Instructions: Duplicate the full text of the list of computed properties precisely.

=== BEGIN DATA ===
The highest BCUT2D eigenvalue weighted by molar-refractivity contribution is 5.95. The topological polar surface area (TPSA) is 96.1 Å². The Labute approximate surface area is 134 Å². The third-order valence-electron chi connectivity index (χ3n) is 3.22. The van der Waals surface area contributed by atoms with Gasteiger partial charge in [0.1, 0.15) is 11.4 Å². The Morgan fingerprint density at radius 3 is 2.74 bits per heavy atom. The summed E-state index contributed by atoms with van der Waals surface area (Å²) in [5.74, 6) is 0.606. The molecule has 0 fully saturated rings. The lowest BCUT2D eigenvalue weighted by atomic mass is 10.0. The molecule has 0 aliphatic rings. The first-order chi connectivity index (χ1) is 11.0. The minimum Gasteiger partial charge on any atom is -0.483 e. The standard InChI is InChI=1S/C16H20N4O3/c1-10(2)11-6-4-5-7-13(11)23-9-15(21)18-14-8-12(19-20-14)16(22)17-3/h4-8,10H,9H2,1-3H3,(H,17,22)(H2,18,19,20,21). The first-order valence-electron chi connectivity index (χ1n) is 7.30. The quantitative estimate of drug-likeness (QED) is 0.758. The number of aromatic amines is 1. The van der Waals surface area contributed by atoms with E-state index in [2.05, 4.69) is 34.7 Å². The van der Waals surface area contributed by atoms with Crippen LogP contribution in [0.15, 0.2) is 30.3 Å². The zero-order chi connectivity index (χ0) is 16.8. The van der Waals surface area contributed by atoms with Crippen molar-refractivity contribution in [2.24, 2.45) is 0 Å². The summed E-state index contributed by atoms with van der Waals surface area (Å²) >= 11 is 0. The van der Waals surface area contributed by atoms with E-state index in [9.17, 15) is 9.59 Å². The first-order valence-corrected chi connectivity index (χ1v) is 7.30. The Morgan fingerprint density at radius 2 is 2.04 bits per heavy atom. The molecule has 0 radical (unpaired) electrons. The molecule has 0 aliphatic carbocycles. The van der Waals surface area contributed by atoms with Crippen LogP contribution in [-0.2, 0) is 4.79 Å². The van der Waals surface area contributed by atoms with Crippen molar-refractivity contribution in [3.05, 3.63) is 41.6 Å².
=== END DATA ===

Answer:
The highest BCUT2D eigenvalue weighted by molar-refractivity contribution is 5.95. The topological polar surface area (TPSA) is 96.1 Å². The Labute approximate surface area is 134 Å². The third-order valence-electron chi connectivity index (χ3n) is 3.22. The van der Waals surface area contributed by atoms with Gasteiger partial charge in [0.1, 0.15) is 11.4 Å². The Morgan fingerprint density at radius 3 is 2.74 bits per heavy atom. The summed E-state index contributed by atoms with van der Waals surface area (Å²) in [5.74, 6) is 0.606. The molecule has 0 fully saturated rings. The lowest BCUT2D eigenvalue weighted by atomic mass is 10.0. The molecule has 0 aliphatic rings. The first-order chi connectivity index (χ1) is 11.0. The minimum Gasteiger partial charge on any atom is -0.483 e. The standard InChI is InChI=1S/C16H20N4O3/c1-10(2)11-6-4-5-7-13(11)23-9-15(21)18-14-8-12(19-20-14)16(22)17-3/h4-8,10H,9H2,1-3H3,(H,17,22)(H2,18,19,20,21). The first-order valence-electron chi connectivity index (χ1n) is 7.30. The quantitative estimate of drug-likeness (QED) is 0.758. The number of aromatic amines is 1. The van der Waals surface area contributed by atoms with E-state index in [2.05, 4.69) is 34.7 Å². The van der Waals surface area contributed by atoms with Crippen LogP contribution in [0.15, 0.2) is 30.3 Å². The zero-order chi connectivity index (χ0) is 16.8. The van der Waals surface area contributed by atoms with Crippen molar-refractivity contribution in [2.24, 2.45) is 0 Å². The summed E-state index contributed by atoms with van der Waals surface area (Å²) >= 11 is 0. The van der Waals surface area contributed by atoms with E-state index in [9.17, 15) is 9.59 Å². The first-order valence-corrected chi connectivity index (χ1v) is 7.30. The Morgan fingerprint density at radius 2 is 2.04 bits per heavy atom. The molecule has 0 radical (unpaired) electrons. The molecule has 0 aliphatic carbocycles. The van der Waals surface area contributed by atoms with Crippen LogP contribution in [-0.2, 0) is 4.79 Å². The van der Waals surface area contributed by atoms with Crippen molar-refractivity contribution in [3.05, 3.63) is 41.6 Å².